The term “tant” refers to the handlooms in Bengal that are used to weave cotton sarees along with dhotis and other garments. The earliest record of handloom saree weaving in Bengal can be traced back to the 15th century in Shantipur (in the Nadia district of West Bengal). The art continued to flourish during the Mughal rule (16th – 18th centuries), when it received extensive royal patronage along with muslin and Jamdani weaving. The Tant saris became quite famous during the period when the Mughals used to reign in India. British government tried to destroy this art to protect the textile industry of Manchester. The British people tried hard to ruin the Tant sari business in India but history bears witness to the fact that they did not succeed in their endeavors.
While the fine muslins adorned the royal class, cotton sarees or Tant sarees were used for draping by the common folks. This weaving tradition continued during the British rule and the decades prior to independence witnessed an inflow of modern weaving techniques in Shantipur such as improvements in the handloom and introduction of the jacquard loom that is still used today. After the partition of Bengal in 1947, many Hindu weavers from Bangladesh migrated to India and were rehabilitated in West Bengal. Fulia (or Phulia), a town neighboring Shantipur, became a new home for these weavers from Tangail (of Bangladesh), who brought with them the weaving traditions of their ancestral land. Other migrating weavers were settled in the Hooghly and Burdwan districts of West Bengal. Over the years, each of these regions developed their own style of weaving and today, they are the homes of the most well-known varieties of Tant sarees.
Over the years, through cultural and artistic intercourse, the Fulia weavers integrated their craft with the Shantipur style and developed their own version of the original Dhakai Jamdani, called the ‘Fulia Tangail’.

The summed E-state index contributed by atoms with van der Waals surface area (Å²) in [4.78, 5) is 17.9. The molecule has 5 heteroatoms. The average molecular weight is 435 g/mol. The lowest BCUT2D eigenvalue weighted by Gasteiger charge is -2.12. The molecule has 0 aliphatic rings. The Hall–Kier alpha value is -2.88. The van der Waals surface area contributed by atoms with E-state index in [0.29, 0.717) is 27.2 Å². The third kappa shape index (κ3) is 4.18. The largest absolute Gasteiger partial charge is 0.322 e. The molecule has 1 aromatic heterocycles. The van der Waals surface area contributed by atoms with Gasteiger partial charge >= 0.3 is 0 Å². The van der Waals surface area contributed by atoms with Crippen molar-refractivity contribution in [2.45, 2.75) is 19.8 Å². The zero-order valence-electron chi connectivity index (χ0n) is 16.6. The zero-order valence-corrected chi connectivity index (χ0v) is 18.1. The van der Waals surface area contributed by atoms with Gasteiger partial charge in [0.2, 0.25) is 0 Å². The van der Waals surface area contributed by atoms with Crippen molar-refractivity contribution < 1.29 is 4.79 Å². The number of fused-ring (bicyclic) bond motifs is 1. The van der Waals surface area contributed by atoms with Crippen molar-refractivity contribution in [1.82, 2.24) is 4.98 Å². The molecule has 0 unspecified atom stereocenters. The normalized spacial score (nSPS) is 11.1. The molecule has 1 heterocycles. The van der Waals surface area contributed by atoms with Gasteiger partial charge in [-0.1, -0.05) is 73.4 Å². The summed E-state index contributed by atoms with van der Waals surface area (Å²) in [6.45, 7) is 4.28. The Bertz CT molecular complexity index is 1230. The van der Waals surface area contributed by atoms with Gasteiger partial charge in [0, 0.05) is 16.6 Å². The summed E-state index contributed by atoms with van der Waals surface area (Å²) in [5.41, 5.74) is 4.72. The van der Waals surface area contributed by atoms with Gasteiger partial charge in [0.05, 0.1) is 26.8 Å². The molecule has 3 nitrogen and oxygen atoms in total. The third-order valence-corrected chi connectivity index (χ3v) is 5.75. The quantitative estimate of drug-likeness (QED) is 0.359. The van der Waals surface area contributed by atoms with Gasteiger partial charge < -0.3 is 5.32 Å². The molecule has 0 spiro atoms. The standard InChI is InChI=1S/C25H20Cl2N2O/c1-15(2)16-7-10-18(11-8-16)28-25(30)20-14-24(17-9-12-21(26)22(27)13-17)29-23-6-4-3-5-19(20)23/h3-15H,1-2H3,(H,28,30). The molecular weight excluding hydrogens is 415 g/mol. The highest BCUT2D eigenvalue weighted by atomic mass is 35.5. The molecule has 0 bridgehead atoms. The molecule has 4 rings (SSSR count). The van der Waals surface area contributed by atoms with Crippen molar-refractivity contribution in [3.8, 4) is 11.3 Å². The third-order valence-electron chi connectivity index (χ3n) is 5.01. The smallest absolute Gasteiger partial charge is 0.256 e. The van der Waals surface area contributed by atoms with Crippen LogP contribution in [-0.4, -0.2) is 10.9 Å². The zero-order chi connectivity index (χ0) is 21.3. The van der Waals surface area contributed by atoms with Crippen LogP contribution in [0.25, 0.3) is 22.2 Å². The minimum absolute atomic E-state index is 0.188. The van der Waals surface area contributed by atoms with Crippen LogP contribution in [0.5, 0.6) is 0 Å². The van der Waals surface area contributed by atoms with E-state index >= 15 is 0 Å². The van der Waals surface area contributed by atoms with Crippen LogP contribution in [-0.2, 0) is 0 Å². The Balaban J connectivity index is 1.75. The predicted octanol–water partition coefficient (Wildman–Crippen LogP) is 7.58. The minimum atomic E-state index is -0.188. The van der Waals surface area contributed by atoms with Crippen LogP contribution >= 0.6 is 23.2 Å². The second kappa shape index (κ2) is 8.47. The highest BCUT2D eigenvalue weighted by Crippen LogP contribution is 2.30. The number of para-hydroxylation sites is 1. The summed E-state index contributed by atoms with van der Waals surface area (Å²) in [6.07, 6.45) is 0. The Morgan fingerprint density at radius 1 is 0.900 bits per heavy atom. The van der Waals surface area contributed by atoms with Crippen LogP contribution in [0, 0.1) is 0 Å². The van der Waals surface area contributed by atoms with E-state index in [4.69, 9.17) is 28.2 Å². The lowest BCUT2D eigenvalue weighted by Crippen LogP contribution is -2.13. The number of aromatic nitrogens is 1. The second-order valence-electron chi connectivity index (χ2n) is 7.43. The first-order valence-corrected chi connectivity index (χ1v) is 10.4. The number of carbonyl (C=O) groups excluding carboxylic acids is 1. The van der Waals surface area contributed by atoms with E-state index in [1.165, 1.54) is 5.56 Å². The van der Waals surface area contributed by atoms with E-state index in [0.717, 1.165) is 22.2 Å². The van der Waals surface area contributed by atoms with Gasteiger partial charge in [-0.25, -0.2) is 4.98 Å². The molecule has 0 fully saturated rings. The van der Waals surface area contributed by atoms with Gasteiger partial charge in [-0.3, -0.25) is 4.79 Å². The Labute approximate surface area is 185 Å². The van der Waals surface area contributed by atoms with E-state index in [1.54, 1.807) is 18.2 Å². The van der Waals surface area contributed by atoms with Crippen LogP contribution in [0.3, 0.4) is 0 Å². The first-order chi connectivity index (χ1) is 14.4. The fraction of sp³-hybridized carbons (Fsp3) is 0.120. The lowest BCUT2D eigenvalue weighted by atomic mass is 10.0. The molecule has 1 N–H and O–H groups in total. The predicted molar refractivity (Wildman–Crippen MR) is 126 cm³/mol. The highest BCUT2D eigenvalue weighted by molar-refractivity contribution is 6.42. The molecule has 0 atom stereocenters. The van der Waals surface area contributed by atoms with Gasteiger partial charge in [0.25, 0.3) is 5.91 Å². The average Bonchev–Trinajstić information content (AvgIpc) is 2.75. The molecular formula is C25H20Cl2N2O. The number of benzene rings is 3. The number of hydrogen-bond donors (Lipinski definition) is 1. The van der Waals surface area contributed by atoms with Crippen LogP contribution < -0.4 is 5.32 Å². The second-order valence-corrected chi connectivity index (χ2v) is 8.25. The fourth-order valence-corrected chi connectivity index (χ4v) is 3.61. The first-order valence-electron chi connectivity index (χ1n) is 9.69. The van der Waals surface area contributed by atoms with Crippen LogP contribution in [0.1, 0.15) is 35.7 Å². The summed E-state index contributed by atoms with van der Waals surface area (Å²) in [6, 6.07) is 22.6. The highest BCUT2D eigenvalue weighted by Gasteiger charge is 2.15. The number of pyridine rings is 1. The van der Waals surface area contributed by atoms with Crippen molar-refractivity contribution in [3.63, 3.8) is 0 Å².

Tant sarees can be classified based on the region where they are woven, or the motifs depicted on the sarees. The major regions of Tant production in West Bengal today are:
Fulia and Shantipur Tangail (in Nadia)
Combining the weaving styles of the original Shantipur weavers and the migrant weavers from Tangail who settled in Fulia, this region has developed the “Fulia Tangail” style of weaving and produces among the best quality Tant sarees today. These Tant sarees are soft and fine in texture, come in vibrant colors and have large, intricately woven motifs.
How does one recognize a Fulia Tant saree? These sarees do not carry Jamdani-like motifs. Their texture is coarse to look at but very fine, soft to touch because of the hand-woven characteristic. They are usually plain and available in earthy colors. The idea behind the Fulia is to let the fine fabric, the weave and the texture speak, hence the minimalistic style. A border, a few stripes or a smattering of a block print is all you get to see on a Fulia saree.
Dhaniakhali (or Dhonekhali in Hooghly)
Tant sarees from this region are of good quality, mainly come in pastel shades and have striped patterns and fewer motifs.
Begampur (in Hooghly)
Begampur specializes in loosely woven, light-weight and translucent sarees in deep, bright colors.
Kalna (in Burdwan)
Tant from this region are based on the Tangail style of weaving.
Atpur (in Hooghly)
This town was known for producing coarser sarees and dhotis for everyday wear. The term “Atpoure” which means “common wear” denotes the Bengali style of wearing sarees which used to be the traditional way of draping for women of this region.
Muslin cotton sarees
Muslins are the finest variety of Bengal cotton sarees. The fabric of the muslin sarees is so fine that it is almost transparent, ultra-light, exotic to behold, and is considered to be the ultimate in luxury. Delicate designs using the Jamdani weaving technique further add to the subtle splendor of these sarees. The price of muslin sarees depends on the fineness of the fabric and the intricacy of the woven designs. They range from several thousand to even upwards of 1 lakh rupees
is one of the brightest and lightest pride of North East India. The fabric is extremely breathable and soft to touch and thus taken as one of the best fabrics in the market.